Every February I try to satisfy my longing for spring by browsing the seed packet racks at local stores. Last year I came across this gem: Luffa gourd. Huh? In the 30 seconds of thought I’d given to luffa sponges over the course of my life, I had assumed that if it was a sponge it must be from the sea. Interesting. I flipped the packet over to read the planting information, and received my second shock of the day. The packet read, “Surprisingly tasty when eaten young.” Sold!
I’ll spare you the suspense; young luffa looks a lot like a ribbed cucumber. Peeled and eaten raw, it tastes a lot like one, too. Considering that at maturity a luffa forms a tough, fibrous mass that you can use to scrub stubborn gunk off of pots and pans, I would say that the fact it’s edible at all is surprising. I recently learned it’s a popular ingredient in China, Vietnam, and other Asian countries, so this year I intend to harvest a few more to make soup or stir-fry.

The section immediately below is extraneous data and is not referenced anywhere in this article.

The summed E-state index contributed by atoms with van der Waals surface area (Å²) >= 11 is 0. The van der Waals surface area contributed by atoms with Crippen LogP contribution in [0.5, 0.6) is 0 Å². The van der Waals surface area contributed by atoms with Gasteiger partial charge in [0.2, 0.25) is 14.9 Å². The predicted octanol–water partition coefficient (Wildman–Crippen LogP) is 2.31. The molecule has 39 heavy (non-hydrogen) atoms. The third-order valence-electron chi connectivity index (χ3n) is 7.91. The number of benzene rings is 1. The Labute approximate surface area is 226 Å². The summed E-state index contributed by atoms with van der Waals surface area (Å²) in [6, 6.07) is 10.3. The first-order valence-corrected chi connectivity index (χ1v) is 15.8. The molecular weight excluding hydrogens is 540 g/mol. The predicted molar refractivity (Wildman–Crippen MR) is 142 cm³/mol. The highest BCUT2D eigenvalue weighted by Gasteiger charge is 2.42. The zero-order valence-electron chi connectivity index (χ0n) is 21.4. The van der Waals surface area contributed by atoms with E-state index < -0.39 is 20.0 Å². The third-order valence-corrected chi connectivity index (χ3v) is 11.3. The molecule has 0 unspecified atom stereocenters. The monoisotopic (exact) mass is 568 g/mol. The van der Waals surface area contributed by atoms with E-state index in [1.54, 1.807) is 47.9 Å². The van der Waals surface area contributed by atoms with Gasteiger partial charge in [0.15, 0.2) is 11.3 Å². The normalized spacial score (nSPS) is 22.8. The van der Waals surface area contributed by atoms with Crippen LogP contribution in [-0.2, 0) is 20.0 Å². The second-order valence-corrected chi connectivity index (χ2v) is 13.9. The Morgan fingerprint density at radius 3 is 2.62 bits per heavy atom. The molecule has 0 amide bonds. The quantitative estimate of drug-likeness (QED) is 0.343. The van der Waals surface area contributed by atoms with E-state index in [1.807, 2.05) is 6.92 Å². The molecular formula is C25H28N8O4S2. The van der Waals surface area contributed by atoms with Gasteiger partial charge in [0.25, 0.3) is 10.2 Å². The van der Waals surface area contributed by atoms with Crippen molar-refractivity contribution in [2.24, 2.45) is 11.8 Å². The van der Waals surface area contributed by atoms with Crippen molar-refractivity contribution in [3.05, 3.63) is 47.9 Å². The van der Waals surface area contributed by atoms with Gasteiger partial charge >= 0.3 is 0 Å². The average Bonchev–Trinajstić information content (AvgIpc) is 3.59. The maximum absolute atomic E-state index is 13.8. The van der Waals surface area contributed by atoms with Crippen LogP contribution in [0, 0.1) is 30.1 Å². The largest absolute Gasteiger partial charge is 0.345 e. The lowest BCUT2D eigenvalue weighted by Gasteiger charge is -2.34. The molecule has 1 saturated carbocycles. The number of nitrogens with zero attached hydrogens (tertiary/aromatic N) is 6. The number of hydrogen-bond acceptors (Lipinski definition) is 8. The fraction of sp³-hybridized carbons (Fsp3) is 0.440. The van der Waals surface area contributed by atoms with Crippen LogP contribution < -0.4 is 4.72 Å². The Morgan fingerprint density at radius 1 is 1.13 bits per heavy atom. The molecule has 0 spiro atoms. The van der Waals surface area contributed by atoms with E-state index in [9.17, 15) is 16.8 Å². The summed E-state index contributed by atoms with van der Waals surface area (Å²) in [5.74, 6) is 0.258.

I found that the best part of growing luffa was the sponge harvest. Imagine a luxuriantly climbing vine with tons of zuchinni-sized, brownish-green, wrinkly gourds on it. Wearing gloves you can wash, you bang each gourd on the ground until it cracks, then peel it. With the right crowd, this is a great party game! Shake out as many seeds as you can, then rinse in water and repeat until the fiber is clean. Hang to dry, and presto! Sponges from the garden.
One of the best things about hobby gardening is that it’s full of surprises. Of course the MORE catalog has a ton of useful information on gardening. I’m very excited that L.E. Phillips Memorial Public Library is now also host for the Eau Claire Grows Community Seed Library! You can check out seeds for free, and enjoy some gardening goodness yourself. Find out how the program works here.
Luffa isn’t one of the seeds in the library, but I for one intend to borrow several different varieties of heirloom seeds. I know I’ll be surprised again, as I am every year, by how tasty fresh-picked can be.